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I saw this production of Twelfth Night, at the Royal Shakespeare Theatre, at Stratford upon Avon, on 1st September 2012.

For anyone not familiar with the story, it revolves around a young woman named Viola, who survives a shipwreck and washes up in a country called Illyria.  Viola believes that her twin brother Sebastian has perished in the shipwreck.  She disguises herself as a man and calls herself Cesario, and finds employment with Orsino (in the original play, Orsino was a Duke, but here he is captain of the police force).  Orsino has fallen hard for Olivia (originally written as a countess, but here the owner of a hotel), and tasks ‘Cesario’ with conveying his love to Olivia, and hopefully getting Olivia to return his feelings.  However, Olivia falls for ‘Cesario’, not realising that he is in fact a woman, and things get complicated.  A sub-plot concerns Olivia’s drunken uncle, Toby Belch, and his capers and escapades with his friend Andrew Aguecheek.

The play started with Viola, played with charm by Emily Taaffe, literally climbing out of water, onto the wooden stage, which made for a dramatic opening scene.  As the action moves from Orsino’s home to Olivia’s hotel, the action moves along at a nice pace, balancing drama and comedy perfectly.  The play was performed in modern dress, and the set was clean, with only a few pieces of scenery, which worked very well, and ensured seamless switching of scenes.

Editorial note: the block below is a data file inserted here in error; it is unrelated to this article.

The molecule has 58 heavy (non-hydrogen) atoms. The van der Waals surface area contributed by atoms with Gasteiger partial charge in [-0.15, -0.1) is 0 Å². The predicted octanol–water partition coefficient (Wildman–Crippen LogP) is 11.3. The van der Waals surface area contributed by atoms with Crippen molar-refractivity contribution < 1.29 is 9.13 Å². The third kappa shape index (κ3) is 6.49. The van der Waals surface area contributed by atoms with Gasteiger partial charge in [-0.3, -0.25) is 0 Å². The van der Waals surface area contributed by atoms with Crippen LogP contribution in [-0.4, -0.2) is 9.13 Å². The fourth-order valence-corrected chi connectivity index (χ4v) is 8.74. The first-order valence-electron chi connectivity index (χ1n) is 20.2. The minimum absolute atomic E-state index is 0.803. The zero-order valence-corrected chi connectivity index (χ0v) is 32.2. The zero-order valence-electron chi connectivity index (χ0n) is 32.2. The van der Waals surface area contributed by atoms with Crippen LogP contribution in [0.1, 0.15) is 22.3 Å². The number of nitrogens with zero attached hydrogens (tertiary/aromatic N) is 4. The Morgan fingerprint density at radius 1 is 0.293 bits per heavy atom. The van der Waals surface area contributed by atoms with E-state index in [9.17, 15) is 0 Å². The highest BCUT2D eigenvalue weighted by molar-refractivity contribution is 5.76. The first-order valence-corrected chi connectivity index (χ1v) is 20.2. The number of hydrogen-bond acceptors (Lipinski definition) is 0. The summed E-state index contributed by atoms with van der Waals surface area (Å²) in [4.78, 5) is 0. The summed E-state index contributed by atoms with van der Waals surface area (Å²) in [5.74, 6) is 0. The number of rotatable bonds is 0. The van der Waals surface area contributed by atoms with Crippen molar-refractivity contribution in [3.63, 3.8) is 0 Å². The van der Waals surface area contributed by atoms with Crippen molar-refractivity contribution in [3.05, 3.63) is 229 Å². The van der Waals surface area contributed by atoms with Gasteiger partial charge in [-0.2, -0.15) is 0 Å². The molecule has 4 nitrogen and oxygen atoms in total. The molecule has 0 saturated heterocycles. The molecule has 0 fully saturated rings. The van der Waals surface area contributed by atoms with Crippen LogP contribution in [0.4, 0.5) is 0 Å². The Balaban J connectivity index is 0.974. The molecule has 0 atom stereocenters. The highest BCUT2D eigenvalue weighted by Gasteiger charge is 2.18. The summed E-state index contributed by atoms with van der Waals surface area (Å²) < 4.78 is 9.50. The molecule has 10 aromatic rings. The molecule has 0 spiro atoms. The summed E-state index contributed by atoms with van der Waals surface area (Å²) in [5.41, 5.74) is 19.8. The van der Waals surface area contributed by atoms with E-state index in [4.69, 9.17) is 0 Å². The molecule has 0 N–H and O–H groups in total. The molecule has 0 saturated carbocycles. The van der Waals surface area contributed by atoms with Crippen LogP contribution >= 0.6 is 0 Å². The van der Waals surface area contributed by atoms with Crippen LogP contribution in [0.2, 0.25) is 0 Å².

The cast were all excellent, but I simply cannot review this play without making special mention of Jonathan Slinger, who played Malvalio – and was outstanding in his role.  He also got the biggest laugh of the entire play; I’m not going to say in which scene, as I would hate to spoil it for anyone who has yet to see it, but suffice to say that the auditorium exploded with applause and laughter, and I was crying from laughing so much.  Nicholas Day and Bruce MacKinnon were great as Toby Belch and Andrew Aguecheek respectively, as Cecilia Noble as Maria.

This is one of Shakespeare’s best loved comedies, and it’s easy to see why.  I highly recommend this production, which is part of the shipwreck trilogy (which also includes The Comedy of Errors and The Tempest; however, it is not necessary to see all of the plays to enjoy one of them). If you want to see an excellent comedy, in a beautiful theatre, I cannot recommend this production highly enough.

(For more information about this production, or about the Royal Shakespeare Company, please click here.)

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Click here for my review of the 1996 film adaptation.

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